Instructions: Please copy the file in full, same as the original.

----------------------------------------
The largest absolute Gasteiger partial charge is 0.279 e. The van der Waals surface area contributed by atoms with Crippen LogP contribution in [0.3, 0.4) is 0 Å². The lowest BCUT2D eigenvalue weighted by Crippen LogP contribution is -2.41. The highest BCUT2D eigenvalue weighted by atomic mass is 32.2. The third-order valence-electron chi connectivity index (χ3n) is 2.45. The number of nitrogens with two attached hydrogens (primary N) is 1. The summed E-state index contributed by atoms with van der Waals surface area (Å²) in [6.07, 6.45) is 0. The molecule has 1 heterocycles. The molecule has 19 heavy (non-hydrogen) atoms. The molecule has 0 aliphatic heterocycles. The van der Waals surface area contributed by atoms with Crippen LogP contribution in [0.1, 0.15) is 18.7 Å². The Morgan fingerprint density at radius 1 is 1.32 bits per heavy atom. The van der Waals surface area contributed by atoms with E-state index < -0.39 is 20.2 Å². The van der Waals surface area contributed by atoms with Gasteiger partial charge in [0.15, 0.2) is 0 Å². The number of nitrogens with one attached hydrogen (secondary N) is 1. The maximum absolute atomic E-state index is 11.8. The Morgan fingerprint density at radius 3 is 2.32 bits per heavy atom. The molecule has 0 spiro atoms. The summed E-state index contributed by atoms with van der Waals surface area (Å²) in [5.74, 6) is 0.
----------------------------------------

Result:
The largest absolute Gasteiger partial charge is 0.279 e. The van der Waals surface area contributed by atoms with Crippen LogP contribution in [0.3, 0.4) is 0 Å². The lowest BCUT2D eigenvalue weighted by Crippen LogP contribution is -2.41. The highest BCUT2D eigenvalue weighted by atomic mass is 32.2. The third-order valence-electron chi connectivity index (χ3n) is 2.45. The number of nitrogens with two attached hydrogens (primary N) is 1. The summed E-state index contributed by atoms with van der Waals surface area (Å²) in [6.07, 6.45) is 0. The molecule has 1 heterocycles. The molecule has 19 heavy (non-hydrogen) atoms. The molecule has 0 aliphatic heterocycles. The van der Waals surface area contributed by atoms with Crippen LogP contribution in [0.1, 0.15) is 18.7 Å². The Morgan fingerprint density at radius 1 is 1.32 bits per heavy atom. The van der Waals surface area contributed by atoms with E-state index < -0.39 is 20.2 Å². The van der Waals surface area contributed by atoms with Gasteiger partial charge in [0.15, 0.2) is 0 Å². The number of nitrogens with one attached hydrogen (secondary N) is 1. The maximum absolute atomic E-state index is 11.8. The Morgan fingerprint density at radius 3 is 2.32 bits per heavy atom. The molecule has 0 spiro atoms. The summed E-state index contributed by atoms with van der Waals surface area (Å²) in [5.74, 6) is 0.